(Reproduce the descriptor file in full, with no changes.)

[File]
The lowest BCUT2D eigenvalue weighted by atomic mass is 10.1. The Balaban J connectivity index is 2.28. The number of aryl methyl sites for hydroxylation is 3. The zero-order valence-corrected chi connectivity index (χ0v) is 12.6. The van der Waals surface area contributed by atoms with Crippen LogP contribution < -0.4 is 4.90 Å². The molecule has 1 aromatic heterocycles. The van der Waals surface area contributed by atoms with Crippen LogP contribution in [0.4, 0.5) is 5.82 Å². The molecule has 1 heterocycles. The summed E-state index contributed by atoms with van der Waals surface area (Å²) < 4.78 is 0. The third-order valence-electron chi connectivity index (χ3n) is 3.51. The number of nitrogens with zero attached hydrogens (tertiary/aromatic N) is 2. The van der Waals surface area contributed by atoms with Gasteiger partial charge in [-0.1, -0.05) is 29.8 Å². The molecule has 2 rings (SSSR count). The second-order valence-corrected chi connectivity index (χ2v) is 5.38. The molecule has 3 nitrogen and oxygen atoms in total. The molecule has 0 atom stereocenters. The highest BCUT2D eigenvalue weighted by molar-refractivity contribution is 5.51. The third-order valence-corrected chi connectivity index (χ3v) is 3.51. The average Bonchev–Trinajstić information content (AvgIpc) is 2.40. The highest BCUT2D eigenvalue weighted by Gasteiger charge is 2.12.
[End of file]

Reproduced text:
The lowest BCUT2D eigenvalue weighted by atomic mass is 10.1. The Balaban J connectivity index is 2.28. The number of aryl methyl sites for hydroxylation is 3. The zero-order valence-corrected chi connectivity index (χ0v) is 12.6. The van der Waals surface area contributed by atoms with Crippen LogP contribution < -0.4 is 4.90 Å². The molecule has 1 aromatic heterocycles. The van der Waals surface area contributed by atoms with Crippen LogP contribution in [0.4, 0.5) is 5.82 Å². The molecule has 1 heterocycles. The summed E-state index contributed by atoms with van der Waals surface area (Å²) < 4.78 is 0. The third-order valence-electron chi connectivity index (χ3n) is 3.51. The number of nitrogens with zero attached hydrogens (tertiary/aromatic N) is 2. The van der Waals surface area contributed by atoms with Gasteiger partial charge in [-0.1, -0.05) is 29.8 Å². The molecule has 2 rings (SSSR count). The second-order valence-corrected chi connectivity index (χ2v) is 5.38. The molecule has 3 nitrogen and oxygen atoms in total. The molecule has 0 atom stereocenters. The highest BCUT2D eigenvalue weighted by molar-refractivity contribution is 5.51. The third-order valence-corrected chi connectivity index (χ3v) is 3.51. The average Bonchev–Trinajstić information content (AvgIpc) is 2.40. The highest BCUT2D eigenvalue weighted by Gasteiger charge is 2.12.